CPAP treatment can reduce blood sugar levels

I attended a web chat yesterday moderated by doctors who claimed to have seen blood glucose levels returned to normal when a diabetic patient who already had sleep apnea treated the sleep apnea with CPAP. thought this group would be interested in learning more.

I heard that getting a more restful sleep reduces insulin resistance. Maybe you’re on to something?

I do know that troubled sleep on a long-term basis leads to or at least worsens insulin resistance. For decades I did not sleep well, mostly for me because of sinus ickiness, and anxieties, but also snoring. I’ve had a c-pap for 3 years and the beautiful thing is it not only treats the snoring (meaning my husband sleeps better too) but it also chases away the sinus stuff. I can sleep like a baby even with a terrible cold or sinus infection! (I’m still sick and miserable the next day, but at least I sleep.) I call my c-pap my “magical sleep machine.”

But…at this point anyway, it doesn’t improve my blood sugars noticeably. I think if I’d been able to sleep like this years ago, though, it would have delayed or lessened my insulin resistance.

True that!
I have apnea and if I fall asleep without putting on my mask my BG is always much higher (80 to 90 with 120 and up without).
Never really thought about it until I read this and went back and checked.

I wouldn’t be surprised it this was true for some people. My sleep doctor told me that he has seen a definite correlation between diabetics and people with sleep apnea.


Would you consider posting this result to the sleep apnea forum i’m running?

i think it would benefit a lot of the diabetics on my site to here this from you.


This is interesting. My onset of diabetes type 2 coincided with a diagnosis of obstructive sleep apnoea. I wonder if medical advice is skewed and other Doctors not aware of the connection. My GP upped the dosage of Metformin without reference to the CPAP machine, the setting for which might have been altered instead (?) You never know what the Practitioners are aware of and what they know nothing about! Something to do with increased oxygen in the blood-stream?

At my appointment with my endocrinologist, my doctor told me that I needed to go for a sleep study. I argued about it saying that everyone that I know that went for the study was told that they needed the CPAP machine. Is this coincidence or just the sign of the illness du jour. He assured me that he has sent patients for the testing that have not been given the machine. He said that determining whether I have sleep apnea and treating it is necessary to accurately assess my insulin needs. I think that the lack of sleep or poor sleeping effects the hormones that will then cause higher levels. So I am giving in to his wishes as I just started to use a pump and want to get it right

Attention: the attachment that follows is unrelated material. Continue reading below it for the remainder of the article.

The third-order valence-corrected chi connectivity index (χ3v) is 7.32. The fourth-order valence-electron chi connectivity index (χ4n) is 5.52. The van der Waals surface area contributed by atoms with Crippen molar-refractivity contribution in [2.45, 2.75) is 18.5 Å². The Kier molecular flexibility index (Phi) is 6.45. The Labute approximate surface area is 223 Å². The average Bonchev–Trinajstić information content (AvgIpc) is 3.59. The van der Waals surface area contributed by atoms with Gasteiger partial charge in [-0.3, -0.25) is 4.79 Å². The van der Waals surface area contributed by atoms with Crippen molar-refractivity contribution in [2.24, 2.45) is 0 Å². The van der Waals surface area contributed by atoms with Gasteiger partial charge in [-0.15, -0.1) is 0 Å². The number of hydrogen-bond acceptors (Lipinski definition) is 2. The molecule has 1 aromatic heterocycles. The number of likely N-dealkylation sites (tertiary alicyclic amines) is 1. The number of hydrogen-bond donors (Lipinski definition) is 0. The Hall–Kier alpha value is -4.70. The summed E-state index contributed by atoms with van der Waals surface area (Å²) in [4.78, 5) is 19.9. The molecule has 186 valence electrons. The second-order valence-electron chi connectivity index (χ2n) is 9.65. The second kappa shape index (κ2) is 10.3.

I think that poor sleep definetely is a downer for diabetes and may be even the cause in some cases. As far as sleeping with a CPAP machine you never know until uou try buy in my case it would be unlikely.

I had read that a high percentage of people with sleep apnea have T2…or was it that a high percentage of people with T2 have sleep apnea? I have T1 so didn’t remember the exact data…just the correlation. A friend has both and using the machine has not cured him of T2, but who knows how much worse his #'s would be if he wasn’t using it. Yes…it has been in the news a lot about lack of restful sleep and insulin resistance.

I can see empirically when I get a really poor nights sleep instead of just a poor one the BG control is much harder.

I have just returned from a visit to my Endocrinologist. He has suggested that I have a sleep study done as he suspects I have sleep apnea. I am Type 2, on an insulin pump, with an A1C of 6.4%. Can anyone explain a bit about a sleep study? I am claustrophobic and the thought of trying to sleep with a mask over my face really scares me.


check out this video about going for a sleep study on the sleep apnea forum i am active on

Depends on where you are. Some places do use the mask even with the first test. That way if they find that you do have a problem they can adjust the pressure setting to determine how much pressure you need to stop the apneas.

i’ve been in for several sleep studies, and can tell you what to expect. feel free to private message, post to my wall, whatever… i’ll write back.

My father has sleep apnea and was miserable and ill prior to getting his bipap (cpap w/ o2 addition.) It has made him so much happier and able to enjoy life. Anyone who snores or has poor sleep should look into a sleep study.

And, it has been shown that lack of sleep does a lot of harm to the body I could see your body rhythms being disturbed to the point that it would throw off blood glucose levels.

absolutely. for anyone with any doubt about how much treating a sleep disorder can improve your life, check out this post on the sleep apnea forum about how CPAP treatment can improve one’s life

For me, when my primary doc referred me, the sleep study was covered. The CPap was partially covered, I had to pay a few hundred dollars for it, which was only a small portion of the actual cost. But worth it.